MAPW believes that Australia’s security would be far better served by focussing on those factors that improve human wellbeing for our neighbours and beyond.  Australians cannot be secure unless our neighbours and others also feel secure.  The 2016 Defence White Paper’s call for the ADF’s fighting capacity to be “regionally superior”, with all the economic cost that entails, overlooks the fact that  other nations will seek military superiority also, setting up the conditions for regional arms races which will be in no-one’s interests.  Least of all will they be in the interests of the millions of people who will continue to lack basic human needs as military budgets rise and our aid budget falls.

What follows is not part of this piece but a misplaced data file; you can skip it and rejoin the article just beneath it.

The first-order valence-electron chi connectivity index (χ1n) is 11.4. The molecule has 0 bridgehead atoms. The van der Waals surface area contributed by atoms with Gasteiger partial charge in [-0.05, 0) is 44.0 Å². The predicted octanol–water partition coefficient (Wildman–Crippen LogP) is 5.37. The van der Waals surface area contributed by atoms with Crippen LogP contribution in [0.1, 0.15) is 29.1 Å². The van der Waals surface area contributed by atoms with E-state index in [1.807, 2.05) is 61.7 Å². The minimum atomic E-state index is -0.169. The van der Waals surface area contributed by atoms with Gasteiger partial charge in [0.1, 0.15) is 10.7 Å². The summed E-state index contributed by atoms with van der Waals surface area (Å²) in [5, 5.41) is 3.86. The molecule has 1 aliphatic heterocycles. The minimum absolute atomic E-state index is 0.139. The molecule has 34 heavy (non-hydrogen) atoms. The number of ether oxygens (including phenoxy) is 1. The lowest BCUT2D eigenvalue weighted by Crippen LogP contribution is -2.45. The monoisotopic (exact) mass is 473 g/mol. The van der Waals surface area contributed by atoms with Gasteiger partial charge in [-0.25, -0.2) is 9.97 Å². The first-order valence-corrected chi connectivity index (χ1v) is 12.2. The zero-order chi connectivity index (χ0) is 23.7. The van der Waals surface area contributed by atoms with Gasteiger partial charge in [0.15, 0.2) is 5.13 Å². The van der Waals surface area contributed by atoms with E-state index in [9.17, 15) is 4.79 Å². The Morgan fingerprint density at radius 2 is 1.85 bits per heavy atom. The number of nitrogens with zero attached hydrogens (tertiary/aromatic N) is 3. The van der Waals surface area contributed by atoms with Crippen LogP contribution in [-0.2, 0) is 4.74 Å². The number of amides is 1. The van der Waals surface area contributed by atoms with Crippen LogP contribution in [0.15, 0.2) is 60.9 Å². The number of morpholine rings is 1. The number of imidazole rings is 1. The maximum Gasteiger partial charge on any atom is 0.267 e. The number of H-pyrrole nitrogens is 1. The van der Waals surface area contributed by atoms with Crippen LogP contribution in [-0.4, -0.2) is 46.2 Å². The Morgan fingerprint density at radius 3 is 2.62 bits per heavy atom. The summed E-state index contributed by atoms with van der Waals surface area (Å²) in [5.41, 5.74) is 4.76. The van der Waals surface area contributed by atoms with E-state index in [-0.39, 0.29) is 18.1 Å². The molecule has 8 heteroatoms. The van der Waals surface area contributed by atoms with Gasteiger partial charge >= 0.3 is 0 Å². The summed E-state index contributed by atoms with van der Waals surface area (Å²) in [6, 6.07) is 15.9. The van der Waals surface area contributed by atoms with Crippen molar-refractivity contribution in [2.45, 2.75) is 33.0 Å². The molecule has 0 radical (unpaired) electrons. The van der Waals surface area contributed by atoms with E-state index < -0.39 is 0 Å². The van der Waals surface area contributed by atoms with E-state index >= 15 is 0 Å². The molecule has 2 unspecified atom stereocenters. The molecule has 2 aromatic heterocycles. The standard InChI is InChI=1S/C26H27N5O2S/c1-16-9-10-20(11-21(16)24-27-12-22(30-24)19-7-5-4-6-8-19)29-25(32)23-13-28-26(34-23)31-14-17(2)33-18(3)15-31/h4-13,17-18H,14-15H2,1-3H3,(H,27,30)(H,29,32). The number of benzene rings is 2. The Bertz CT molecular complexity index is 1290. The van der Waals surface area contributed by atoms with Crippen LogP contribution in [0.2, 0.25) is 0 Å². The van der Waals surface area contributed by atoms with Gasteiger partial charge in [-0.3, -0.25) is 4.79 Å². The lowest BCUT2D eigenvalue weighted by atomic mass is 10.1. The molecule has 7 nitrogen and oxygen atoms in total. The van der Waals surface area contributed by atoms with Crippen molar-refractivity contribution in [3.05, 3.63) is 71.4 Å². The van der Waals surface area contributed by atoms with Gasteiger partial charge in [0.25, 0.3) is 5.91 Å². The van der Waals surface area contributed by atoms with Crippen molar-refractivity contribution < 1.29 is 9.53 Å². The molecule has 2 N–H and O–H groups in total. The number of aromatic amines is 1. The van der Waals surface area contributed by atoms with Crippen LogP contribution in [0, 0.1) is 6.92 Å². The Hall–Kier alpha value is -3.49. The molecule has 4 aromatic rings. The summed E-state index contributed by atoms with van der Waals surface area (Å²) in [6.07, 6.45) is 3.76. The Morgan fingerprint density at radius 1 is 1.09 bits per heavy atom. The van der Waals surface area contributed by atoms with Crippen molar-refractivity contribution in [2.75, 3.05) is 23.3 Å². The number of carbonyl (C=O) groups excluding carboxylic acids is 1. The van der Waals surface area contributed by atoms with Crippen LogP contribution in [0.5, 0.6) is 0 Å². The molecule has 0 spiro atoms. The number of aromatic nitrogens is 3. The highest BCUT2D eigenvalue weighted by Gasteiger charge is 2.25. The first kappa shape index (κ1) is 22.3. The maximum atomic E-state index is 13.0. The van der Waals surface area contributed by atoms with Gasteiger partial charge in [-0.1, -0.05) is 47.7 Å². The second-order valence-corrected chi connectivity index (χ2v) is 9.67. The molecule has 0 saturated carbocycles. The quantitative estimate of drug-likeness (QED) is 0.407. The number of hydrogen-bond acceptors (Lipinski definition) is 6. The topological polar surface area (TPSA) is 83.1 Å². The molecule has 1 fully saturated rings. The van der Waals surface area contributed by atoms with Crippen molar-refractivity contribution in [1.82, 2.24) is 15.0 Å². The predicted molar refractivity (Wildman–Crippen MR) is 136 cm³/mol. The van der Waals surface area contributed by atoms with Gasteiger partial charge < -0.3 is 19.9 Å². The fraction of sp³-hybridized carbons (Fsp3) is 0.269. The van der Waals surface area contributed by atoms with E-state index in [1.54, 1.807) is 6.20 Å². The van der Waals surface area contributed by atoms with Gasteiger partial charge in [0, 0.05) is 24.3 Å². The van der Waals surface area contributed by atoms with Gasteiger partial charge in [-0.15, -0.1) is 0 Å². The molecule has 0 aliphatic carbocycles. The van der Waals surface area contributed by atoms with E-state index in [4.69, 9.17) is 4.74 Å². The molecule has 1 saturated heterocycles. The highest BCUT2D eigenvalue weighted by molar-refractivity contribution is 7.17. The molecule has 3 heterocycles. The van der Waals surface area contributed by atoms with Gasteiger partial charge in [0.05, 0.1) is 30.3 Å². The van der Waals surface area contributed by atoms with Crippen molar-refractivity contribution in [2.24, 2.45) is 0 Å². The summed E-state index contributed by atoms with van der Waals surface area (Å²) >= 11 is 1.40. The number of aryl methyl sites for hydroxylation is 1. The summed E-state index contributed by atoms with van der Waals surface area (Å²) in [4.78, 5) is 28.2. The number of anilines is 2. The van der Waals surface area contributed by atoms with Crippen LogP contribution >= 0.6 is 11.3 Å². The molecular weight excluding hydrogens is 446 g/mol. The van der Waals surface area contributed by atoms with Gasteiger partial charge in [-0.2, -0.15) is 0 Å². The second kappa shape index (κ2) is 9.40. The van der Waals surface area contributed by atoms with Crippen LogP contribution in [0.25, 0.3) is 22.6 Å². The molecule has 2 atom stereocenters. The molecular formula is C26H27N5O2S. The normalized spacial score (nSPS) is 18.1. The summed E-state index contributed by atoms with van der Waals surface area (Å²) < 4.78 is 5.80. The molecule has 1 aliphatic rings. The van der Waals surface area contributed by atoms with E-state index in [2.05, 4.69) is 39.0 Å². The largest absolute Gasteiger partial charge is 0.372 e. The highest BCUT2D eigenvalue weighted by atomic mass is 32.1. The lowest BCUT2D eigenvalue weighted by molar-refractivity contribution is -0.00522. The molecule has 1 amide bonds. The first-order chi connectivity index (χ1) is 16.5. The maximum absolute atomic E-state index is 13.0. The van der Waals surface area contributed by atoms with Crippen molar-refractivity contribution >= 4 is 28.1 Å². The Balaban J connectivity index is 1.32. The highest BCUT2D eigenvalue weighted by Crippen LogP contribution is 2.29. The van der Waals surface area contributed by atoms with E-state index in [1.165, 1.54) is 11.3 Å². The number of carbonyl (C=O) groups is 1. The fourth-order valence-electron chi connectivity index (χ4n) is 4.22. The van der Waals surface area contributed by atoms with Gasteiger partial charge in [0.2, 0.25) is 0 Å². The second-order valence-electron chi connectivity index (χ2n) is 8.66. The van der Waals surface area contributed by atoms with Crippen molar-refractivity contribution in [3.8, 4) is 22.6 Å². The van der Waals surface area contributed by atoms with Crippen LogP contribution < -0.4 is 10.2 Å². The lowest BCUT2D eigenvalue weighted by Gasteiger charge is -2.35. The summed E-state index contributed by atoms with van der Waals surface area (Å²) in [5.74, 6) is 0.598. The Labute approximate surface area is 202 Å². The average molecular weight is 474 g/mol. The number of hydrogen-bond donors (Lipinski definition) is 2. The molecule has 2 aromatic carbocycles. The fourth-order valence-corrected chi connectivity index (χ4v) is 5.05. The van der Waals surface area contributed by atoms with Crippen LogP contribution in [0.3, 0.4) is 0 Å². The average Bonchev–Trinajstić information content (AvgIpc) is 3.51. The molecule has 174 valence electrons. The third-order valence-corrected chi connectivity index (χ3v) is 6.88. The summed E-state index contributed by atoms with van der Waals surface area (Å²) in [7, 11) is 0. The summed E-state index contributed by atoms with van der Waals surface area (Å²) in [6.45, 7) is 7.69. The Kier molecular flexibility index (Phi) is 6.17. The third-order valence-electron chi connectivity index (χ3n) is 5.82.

A far greater budgetary emphasis on foreign aid and less emphasis on Australia as a fighting nation is not simply a matter of acting responsibly towards some of the poorest people on earth. Even if one accepts the very limited notion of “security” as guarding against the threat of external attack (whether by a nation-state or non-state actors), there is little doubt that Australians would be more secure if we went to war less often.  We are more at risk from terrorism as a result of our nation’s military actions in the Middle East, commencing with the 2003 invasion of Iraq and the formation of ISIS in its wake. 

MAPW notes two of the most outstanding and short-sighted casualties of our slashed aid budget:

·         Australian aid to the Middle East